Accepted by Michael Welker and Steven Salterio. We are especially grateful to Steve Salterio, Michael Welker, and two anonymous reviewers for their many insightful and constructive suggestions. We also thank Paul Brockman, Qiang Cheng, Mo Khan, Franco Wong, Yong Yu, and participants of seminars at the City University of Hong Kong, Fudan University, and Singapore Management University for their helpful comments on earlier versions of the manuscript. All errors are our own. We acknowledge financial support for this research from the Startup Grants of the City University of Hong Kong and the GRF grant of the Hong Kong SAR government (Project No: 144511).
Financial Reporting Opacity and Expected Crash Risk: Evidence from Implied Volatility Smirks†
Version of Record online: 10 APR 2014
Contemporary Accounting Research
Volume 31, Issue 3, pages 851–875, Fall 2014
How to Cite
Kim, J.-B. and Zhang, L. (2014), Financial Reporting Opacity and Expected Crash Risk: Evidence from Implied Volatility Smirks. Contemporary Accounting Research, 31: 851–875. doi: 10.1111/1911-3846.12048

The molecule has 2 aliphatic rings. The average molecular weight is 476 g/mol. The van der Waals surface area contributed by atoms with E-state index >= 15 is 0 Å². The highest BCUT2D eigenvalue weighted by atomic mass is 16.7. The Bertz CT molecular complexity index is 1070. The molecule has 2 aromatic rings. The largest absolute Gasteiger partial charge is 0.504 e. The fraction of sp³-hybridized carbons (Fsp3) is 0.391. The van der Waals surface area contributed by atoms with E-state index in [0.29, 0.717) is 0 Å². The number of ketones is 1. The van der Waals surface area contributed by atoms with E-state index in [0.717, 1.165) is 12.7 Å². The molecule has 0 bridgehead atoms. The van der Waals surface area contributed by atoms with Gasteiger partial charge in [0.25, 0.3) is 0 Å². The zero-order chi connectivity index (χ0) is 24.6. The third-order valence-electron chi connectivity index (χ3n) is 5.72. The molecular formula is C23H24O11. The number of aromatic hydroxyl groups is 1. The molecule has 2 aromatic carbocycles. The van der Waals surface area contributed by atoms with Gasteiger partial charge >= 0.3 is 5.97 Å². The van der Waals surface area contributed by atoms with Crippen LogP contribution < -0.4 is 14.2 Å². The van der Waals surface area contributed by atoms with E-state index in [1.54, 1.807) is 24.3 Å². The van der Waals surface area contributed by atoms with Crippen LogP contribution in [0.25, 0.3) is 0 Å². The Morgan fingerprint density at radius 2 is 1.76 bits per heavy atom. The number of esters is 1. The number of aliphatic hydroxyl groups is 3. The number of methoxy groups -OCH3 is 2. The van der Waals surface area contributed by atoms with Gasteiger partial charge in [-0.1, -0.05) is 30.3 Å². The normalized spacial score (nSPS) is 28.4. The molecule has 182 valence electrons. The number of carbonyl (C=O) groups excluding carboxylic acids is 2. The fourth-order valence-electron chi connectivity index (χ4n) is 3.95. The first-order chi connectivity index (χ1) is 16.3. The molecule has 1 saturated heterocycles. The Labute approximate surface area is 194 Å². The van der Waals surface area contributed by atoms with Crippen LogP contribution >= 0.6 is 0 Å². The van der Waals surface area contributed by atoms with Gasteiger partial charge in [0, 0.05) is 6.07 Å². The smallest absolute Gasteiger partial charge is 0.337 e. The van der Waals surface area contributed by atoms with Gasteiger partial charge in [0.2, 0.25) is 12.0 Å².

- Issue online: 11 SEP 2014
- Version of Record online: 10 APR 2014
- Accepted manuscript online: 17 JUL 2013 09:35AM EST
The recent financial crisis has stimulated a renewed interest in understanding the determinants of stock price crash risk (i.e., left tail risk). Recent research shows that opaque financial reports enable managers to hide and accumulate bad news for extended periods. When the accumulated bad news reaches a certain tipping point, it will be suddenly released to the market at once, resulting in an abrupt decline in stock price (i.e., a crash). This study extends this line of research by examining the impact of financial reporting opacity on perceived or expected crash risk. Prominent economists, such as Olivier Blanchard, argue that removing the perception of tail risks (in addition to realized tail risks) is crucial in restoring investor confidence and stabilizing the stock market. Using the steepness of option implied volatility skew as a proxy for perceived crash risk, we find that accrual management, the presence of financial statement restatements, and auditor-attested internal control weakness are all positively and significantly associated with the level of perceived crash risk. Our results suggest that improving financial reporting transparency is an important mechanism for firms and policymakers to reduce the perception of tail risks and stabilize the stock market.